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In a previous article in IJR&DM, Gould highlighted the growth in the use of plastic cards and the rise in associated crime. In the UK, the number of plastic card transactions is expected to reach 4 billion per year by the millennium. This represents a tenfold increase since 1985 and, if the estimates are accurate, is likely to result in a similar growth in plastic card fraud. In 1993 in the UK, 5,000 cards were lost or stolen every day, resulting in a loss of [pounds]129.8 million. Each stolen card results in an average of [pounds]580 being charged fraudulently against the account before the card is recovered .
In the UK, 78 per cent of fraudulent transactions passed through the tills of retailers . This is costing retailers, financial institutions and their customers a great deal of money and effort to rectify the problem. While the problem is not unique to the UK, the dominance of plastic in the pockets and purses of British consumers makes the search for effective preventive measures all the more urgent. In the short term, the introduction of photocards and personal identification numbers (PINs) may deter fraudulent use. However, in the long term, smart cards and more advanced technology will be required to verify the cardholder's identify. This article aims to explore the potential of biometric technology in the battle against plastic card fraud.
Gould identified that to prevent "...plastic card fraud depends on being able to establish that...the person presenting the card is the genuine cardholder". This can be partially achieved by requiring the cardholder to demonstrate "knowledge", such as a PIN. However, the card can still be used if the PIN is known by the unauthorized user. This problem can be overcome by validating the cardholder using "possession", "knowledge" and unique "characteristics" of the human body as shown in Figure 1.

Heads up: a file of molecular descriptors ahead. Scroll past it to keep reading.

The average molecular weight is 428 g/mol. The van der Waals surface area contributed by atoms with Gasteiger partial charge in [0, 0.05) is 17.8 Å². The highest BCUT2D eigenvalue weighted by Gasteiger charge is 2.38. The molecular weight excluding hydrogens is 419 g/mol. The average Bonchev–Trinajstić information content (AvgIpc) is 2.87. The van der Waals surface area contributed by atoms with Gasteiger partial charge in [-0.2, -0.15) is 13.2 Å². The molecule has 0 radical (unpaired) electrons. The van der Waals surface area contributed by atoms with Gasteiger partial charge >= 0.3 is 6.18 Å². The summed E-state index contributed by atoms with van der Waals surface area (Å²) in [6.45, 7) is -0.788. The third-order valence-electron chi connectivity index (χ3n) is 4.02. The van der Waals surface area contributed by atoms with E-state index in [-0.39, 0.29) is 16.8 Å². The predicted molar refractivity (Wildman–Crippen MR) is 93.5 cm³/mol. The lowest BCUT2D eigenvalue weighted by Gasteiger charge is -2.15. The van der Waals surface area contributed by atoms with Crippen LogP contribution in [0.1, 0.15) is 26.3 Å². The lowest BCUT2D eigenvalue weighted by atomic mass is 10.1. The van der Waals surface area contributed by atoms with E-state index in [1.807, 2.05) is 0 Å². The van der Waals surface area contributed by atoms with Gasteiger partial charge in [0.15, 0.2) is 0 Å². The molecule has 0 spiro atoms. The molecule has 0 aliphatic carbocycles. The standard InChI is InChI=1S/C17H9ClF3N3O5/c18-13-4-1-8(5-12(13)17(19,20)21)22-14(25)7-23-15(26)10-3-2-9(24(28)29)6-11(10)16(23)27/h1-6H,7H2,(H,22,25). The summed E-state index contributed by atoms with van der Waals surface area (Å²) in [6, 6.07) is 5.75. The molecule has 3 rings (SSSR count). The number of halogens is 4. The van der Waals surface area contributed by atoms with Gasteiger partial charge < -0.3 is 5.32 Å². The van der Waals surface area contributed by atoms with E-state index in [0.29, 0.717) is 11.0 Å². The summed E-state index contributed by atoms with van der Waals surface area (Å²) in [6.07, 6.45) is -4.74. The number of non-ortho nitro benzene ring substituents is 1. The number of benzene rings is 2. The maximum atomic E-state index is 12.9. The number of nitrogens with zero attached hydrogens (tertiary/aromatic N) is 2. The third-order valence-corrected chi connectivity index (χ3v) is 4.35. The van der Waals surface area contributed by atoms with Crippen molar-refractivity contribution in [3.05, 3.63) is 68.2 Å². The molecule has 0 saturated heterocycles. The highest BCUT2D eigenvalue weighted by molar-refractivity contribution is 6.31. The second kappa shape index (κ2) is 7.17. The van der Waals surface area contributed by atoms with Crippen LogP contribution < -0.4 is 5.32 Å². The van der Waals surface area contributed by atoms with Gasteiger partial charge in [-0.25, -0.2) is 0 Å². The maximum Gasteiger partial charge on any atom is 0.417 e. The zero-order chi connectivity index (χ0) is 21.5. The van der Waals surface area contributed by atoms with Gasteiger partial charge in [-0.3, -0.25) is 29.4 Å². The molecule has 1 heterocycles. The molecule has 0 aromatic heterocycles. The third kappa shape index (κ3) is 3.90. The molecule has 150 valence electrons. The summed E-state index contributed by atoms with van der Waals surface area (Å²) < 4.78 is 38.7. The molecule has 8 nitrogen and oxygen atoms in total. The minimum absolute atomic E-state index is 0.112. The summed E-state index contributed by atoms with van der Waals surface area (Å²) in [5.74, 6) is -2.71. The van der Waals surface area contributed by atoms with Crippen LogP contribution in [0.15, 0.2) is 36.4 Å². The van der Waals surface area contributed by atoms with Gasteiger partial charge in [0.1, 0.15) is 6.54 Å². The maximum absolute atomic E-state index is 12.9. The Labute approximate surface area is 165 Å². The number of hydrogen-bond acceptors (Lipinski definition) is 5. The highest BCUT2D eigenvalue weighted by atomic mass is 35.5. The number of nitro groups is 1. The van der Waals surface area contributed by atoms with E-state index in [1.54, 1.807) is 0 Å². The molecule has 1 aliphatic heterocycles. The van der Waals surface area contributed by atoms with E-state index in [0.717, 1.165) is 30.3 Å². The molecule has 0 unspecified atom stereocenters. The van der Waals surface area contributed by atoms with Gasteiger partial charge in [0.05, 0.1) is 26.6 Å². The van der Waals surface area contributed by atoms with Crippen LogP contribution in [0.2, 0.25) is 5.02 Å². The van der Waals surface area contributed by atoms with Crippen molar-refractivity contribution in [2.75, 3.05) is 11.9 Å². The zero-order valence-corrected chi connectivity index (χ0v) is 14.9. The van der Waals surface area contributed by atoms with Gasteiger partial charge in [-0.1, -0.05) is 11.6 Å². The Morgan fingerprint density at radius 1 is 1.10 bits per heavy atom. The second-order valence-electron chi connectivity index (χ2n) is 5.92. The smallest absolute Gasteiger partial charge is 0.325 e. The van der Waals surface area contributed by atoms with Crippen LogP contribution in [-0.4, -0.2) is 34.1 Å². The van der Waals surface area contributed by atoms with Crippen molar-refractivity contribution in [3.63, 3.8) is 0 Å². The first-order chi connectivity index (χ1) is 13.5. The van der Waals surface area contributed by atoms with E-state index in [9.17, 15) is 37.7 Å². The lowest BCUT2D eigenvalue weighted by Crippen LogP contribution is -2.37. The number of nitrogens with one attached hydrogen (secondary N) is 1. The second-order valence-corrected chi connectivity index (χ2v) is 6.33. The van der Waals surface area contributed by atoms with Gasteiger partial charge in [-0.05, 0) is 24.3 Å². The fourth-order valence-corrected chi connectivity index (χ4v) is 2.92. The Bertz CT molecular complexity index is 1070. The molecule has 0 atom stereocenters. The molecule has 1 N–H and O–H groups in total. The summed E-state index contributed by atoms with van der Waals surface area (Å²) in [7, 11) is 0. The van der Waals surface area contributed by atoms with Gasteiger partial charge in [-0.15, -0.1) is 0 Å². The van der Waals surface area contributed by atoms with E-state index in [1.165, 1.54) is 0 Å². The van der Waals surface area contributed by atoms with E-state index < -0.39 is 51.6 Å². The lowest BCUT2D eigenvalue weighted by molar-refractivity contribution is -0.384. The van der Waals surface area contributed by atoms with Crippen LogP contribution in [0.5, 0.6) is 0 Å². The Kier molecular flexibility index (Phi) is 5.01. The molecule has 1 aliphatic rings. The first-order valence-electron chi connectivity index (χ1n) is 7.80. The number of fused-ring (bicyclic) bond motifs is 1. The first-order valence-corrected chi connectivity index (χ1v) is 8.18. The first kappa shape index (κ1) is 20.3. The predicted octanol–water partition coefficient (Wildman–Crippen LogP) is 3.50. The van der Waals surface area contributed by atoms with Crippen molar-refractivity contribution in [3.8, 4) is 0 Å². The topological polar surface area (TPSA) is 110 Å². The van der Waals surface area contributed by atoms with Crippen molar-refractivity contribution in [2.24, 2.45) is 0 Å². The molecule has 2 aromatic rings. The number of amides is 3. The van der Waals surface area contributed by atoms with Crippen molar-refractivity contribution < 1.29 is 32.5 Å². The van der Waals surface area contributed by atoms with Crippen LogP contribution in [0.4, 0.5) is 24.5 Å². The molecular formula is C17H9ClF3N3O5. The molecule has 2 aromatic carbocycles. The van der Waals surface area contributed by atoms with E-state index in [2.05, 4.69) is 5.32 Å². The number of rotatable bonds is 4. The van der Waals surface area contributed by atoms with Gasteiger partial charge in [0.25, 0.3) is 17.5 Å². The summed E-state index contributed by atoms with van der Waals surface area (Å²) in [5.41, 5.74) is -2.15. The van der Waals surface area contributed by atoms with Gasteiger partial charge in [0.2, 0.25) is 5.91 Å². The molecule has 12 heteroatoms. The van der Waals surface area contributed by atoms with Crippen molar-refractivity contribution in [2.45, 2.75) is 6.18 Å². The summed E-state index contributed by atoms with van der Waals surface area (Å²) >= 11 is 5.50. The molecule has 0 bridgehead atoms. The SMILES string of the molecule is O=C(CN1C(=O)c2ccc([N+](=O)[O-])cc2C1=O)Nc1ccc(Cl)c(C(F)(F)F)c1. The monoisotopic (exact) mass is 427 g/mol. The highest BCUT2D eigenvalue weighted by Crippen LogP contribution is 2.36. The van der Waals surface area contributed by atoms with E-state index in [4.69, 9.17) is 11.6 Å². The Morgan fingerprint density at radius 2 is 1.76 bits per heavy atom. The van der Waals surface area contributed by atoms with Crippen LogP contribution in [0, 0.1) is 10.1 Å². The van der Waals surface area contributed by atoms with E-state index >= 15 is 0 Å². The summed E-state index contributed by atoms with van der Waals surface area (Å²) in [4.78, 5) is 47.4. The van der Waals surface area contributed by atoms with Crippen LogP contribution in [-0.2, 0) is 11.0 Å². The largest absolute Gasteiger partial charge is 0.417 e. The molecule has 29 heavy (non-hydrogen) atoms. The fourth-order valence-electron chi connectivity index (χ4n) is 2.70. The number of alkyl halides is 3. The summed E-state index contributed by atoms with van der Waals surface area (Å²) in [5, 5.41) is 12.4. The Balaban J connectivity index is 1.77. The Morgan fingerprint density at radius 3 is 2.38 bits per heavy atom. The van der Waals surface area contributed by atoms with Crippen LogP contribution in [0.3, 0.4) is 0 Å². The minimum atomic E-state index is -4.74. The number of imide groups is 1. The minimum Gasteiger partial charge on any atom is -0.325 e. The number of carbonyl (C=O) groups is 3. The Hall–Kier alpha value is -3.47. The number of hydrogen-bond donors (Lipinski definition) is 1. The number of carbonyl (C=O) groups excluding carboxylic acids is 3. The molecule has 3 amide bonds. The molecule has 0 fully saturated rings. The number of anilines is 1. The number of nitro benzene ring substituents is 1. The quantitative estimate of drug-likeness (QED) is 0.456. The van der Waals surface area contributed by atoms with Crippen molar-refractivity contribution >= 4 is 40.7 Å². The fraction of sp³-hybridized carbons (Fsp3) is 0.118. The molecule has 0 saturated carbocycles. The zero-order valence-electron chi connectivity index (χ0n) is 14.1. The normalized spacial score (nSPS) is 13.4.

The intersection between possession of the card, knowledge and a unique human characteristic using biometric technology enables the card holder's identity to be reliably verified. Perhaps the earliest examples of biometric techniques were the use of fingerprints and voice recognition in 1944 [4,5] positively to identify individuals. While novel in the retail environment, biometric devices have been used to prevent unauthorized access to areas such as computer rooms, vaults, research laboratories, blood banks, jails and airports for several years. Table I shows the two main classes of biometrics used to verify a person's identity.
Devices based on behavioural technology attempt to measure actions over which an individual has a degree of control and, as such, must be capable of dealing with intra-personal variation in performance. Behavioural biometrics work best when used regularly to build up a pattern of that variation. On the other hand, physiological techniques use constant human characteristics such as fingerprints These devices do not have to deal with intra-personal variations which occur each time the customer uses the machine.
Application of biometrics
For biometric techniques to be successful in the retail or banking environment, there are four factors which have to be considered:
(1) recognition performance;
(2) speed of use, usability and customer acceptance;
(3) device and card cost;
(4) industry standards.
Table I Classes of biometric technology
Biometrics class Example
Behavioural Signature Voice pattern
Physiological Fingerprints Retinal and iris scans Hand and finger geometry Face prints
Biometrics use statistical techniques to verify the cardholder's identity and, as such, they can make two types of error. The device may reject a valid …